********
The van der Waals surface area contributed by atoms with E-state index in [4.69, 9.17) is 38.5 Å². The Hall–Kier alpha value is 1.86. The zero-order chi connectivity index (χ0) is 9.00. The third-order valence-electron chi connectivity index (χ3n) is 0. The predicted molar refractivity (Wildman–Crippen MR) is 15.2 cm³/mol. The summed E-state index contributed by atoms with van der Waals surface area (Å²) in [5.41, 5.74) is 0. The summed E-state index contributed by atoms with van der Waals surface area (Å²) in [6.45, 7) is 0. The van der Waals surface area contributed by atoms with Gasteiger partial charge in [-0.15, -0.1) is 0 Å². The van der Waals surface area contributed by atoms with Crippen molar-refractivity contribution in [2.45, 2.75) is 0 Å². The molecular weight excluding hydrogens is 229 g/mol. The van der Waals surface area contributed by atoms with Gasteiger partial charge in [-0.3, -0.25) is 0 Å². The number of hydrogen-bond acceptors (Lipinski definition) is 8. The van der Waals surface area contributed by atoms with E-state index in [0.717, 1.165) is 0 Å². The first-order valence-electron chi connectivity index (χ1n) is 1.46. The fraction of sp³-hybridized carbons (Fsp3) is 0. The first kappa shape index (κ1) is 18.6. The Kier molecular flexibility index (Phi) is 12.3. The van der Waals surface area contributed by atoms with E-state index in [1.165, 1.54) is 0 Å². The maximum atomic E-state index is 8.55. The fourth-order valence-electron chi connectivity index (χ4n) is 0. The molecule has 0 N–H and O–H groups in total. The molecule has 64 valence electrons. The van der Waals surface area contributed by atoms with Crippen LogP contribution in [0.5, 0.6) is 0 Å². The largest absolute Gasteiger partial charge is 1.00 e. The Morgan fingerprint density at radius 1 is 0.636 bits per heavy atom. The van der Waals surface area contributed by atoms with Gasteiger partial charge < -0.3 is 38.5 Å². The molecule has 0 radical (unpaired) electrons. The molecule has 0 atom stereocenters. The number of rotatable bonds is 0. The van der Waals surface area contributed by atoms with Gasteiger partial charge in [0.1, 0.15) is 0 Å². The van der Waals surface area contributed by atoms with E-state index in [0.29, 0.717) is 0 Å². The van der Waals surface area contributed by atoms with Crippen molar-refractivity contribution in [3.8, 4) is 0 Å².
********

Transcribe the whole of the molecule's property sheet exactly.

The van der Waals surface area contributed by atoms with E-state index in [4.69, 9.17) is 38.5 Å². The Hall–Kier alpha value is 1.86. The zero-order chi connectivity index (χ0) is 9.00. The third-order valence-electron chi connectivity index (χ3n) is 0. The predicted molar refractivity (Wildman–Crippen MR) is 15.2 cm³/mol. The summed E-state index contributed by atoms with van der Waals surface area (Å²) in [5.41, 5.74) is 0. The summed E-state index contributed by atoms with van der Waals surface area (Å²) in [6.45, 7) is 0. The van der Waals surface area contributed by atoms with Gasteiger partial charge in [-0.15, -0.1) is 0 Å². The van der Waals surface area contributed by atoms with Crippen molar-refractivity contribution in [2.45, 2.75) is 0 Å². The molecular weight excluding hydrogens is 229 g/mol. The van der Waals surface area contributed by atoms with Gasteiger partial charge in [-0.3, -0.25) is 0 Å². The number of hydrogen-bond acceptors (Lipinski definition) is 8. The van der Waals surface area contributed by atoms with E-state index in [0.717, 1.165) is 0 Å². The first-order valence-electron chi connectivity index (χ1n) is 1.46. The fraction of sp³-hybridized carbons (Fsp3) is 0. The first kappa shape index (κ1) is 18.6. The Kier molecular flexibility index (Phi) is 12.3. The van der Waals surface area contributed by atoms with E-state index in [1.165, 1.54) is 0 Å². The maximum atomic E-state index is 8.55. The fourth-order valence-electron chi connectivity index (χ4n) is 0. The molecule has 0 N–H and O–H groups in total. The molecule has 64 valence electrons. The van der Waals surface area contributed by atoms with Crippen LogP contribution in [0.5, 0.6) is 0 Å². The largest absolute Gasteiger partial charge is 1.00 e. The Morgan fingerprint density at radius 1 is 0.636 bits per heavy atom. The van der Waals surface area contributed by atoms with Gasteiger partial charge < -0.3 is 38.5 Å². The molecule has 0 radical (unpaired) electrons. The molecule has 0 atom stereocenters. The number of rotatable bonds is 0. The van der Waals surface area contributed by atoms with Gasteiger partial charge in [0.1, 0.15) is 0 Å². The van der Waals surface area contributed by atoms with E-state index in [0.29, 0.717) is 0 Å². The van der Waals surface area contributed by atoms with Crippen molar-refractivity contribution in [3.8, 4) is 0 Å².